Yesterday, the Puerto Rico Energy Commission (PREC) approved a permanent increase in the electricity rate that was lower than the one proposed by the Puerto Rico Electric Power Authority (PREPA), and which will come into effect in March.
Specifically, the regulatory agency issued a final resolution and order, decreeing that the permanent increase will be 1.025 cents per kilowatt hour (kWh) in charges for energy consumption.
This means a reduction of 0.274 cents per kWh (21%), compared to the provisional rate the citizens have been paying since last August. The provisional rate of 1.299 cents per kWh was established to improve PREPA’s lack of liquidity, with the intention of making it permanent with no changes.
The PREC reported that, by virtue of Act no. 57 of 2014, the difference of 0.274 cents per kWh will be turned into a credit for PREPA’s clients. This credit will be applied to the monthly bill for a period equal to the time the provisional rate was in effect, namely, between seven and eight months.
“The Authority needs time to calculate the specific rates for each tariff class, and to receive the approval of the Commission on those calculations,” reads the final resolution and order, where the Commission states that the first bills under the new structure will be sent out “at some point” between March and April.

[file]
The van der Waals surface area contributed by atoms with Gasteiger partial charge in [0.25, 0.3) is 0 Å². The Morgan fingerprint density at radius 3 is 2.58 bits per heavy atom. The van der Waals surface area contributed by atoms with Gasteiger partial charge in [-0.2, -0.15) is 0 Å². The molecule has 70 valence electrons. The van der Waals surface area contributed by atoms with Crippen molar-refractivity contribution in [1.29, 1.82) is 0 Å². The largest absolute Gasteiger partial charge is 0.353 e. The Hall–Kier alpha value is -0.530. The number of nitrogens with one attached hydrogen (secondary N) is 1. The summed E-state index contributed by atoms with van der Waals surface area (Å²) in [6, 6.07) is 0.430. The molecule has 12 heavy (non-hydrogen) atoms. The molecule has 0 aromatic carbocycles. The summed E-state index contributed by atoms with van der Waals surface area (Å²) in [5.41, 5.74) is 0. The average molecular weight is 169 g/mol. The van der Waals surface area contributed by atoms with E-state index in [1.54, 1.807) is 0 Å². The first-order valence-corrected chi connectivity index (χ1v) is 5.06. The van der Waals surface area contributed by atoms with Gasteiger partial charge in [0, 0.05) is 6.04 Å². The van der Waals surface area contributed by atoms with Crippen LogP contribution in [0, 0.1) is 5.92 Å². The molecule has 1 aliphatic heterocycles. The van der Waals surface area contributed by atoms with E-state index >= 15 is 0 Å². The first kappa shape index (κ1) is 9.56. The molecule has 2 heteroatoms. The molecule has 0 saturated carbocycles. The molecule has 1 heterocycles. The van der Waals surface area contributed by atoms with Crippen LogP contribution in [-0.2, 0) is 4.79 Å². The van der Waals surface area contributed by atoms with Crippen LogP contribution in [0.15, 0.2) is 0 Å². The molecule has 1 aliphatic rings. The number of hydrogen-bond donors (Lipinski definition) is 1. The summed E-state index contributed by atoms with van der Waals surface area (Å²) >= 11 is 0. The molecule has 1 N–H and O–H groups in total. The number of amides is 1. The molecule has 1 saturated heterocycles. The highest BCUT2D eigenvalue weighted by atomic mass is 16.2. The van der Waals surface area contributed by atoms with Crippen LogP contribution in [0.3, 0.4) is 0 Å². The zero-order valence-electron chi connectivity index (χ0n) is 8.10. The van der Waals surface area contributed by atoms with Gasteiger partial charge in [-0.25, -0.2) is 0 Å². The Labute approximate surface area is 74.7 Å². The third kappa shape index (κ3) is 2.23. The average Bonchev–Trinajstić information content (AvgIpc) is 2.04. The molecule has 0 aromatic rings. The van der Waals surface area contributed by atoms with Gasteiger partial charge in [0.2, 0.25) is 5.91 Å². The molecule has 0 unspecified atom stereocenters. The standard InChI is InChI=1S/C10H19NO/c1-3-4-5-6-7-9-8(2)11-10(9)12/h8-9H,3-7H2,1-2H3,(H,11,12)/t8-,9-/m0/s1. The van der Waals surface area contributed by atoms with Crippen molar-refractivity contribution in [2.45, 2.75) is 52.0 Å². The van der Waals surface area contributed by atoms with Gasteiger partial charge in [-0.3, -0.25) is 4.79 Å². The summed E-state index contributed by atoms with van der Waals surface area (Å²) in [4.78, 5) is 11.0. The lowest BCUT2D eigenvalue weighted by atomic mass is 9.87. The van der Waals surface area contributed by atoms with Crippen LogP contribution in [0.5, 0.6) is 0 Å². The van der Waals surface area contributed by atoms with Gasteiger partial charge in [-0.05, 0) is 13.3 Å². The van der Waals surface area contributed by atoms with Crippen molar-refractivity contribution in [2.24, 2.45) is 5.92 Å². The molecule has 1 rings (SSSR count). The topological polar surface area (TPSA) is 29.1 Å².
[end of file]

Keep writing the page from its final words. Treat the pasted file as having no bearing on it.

“If the current rates in the Authority remain unaltered, they would receive an income of $3,236,904,000, which would result in an annual deficit of $177,000,000. To eliminate this deficit, this order increases the Authority’s income requirement for the 2017 fiscal year by $177,000,000,” adds the document, to justify the permanent increase of 1.025 cents per kWh.
Last September, El Nuevo Día reported that the permanent increase would be lower than the provisional rate, due to the changes the PREC made to PREPA’s Integrated Resource Plan (IRP). The IRP is the guide for PREPA’s infrastructure projects, which are covered—in part—by the electricity rates. The public corporation had submitted a 20-year plan, but the one approved by the regulatory agency only spans five years. Therefore, the Modified IRP costs are lower.
Once the bond issue through which PREPA would restructure its debt is finalized, the public corporation will begin charging its clients the transition fee of 3.10 cents per kWh, which was approved by the PREC last June.
As such, the total rate increase would be 4.125 cents per kWh.
In addition, the order issued by the PREC requires PREPA to remove unrelated costs from the adjustment items for fuel and energy purchases.
The PREC also noted that the approved rate structure will promote greater transparency and give consumers more information about PREPA’s costs.
PREPA Executive Director Javier Quintana was not available for an interview, since he had not received the PREC’s final resolution and order. According to his spokesperson, Bruni Torres, he promised to give his reaction after evaluating the documents.
Senator Eduardo Bhatia, who promoted Act no. 57 of 2014, said that “today (yesterday), for the first time in 27 years, and thanks to this Commission we created, a new rate was established after a transparent revision that was of benefit for Puerto Ricans.”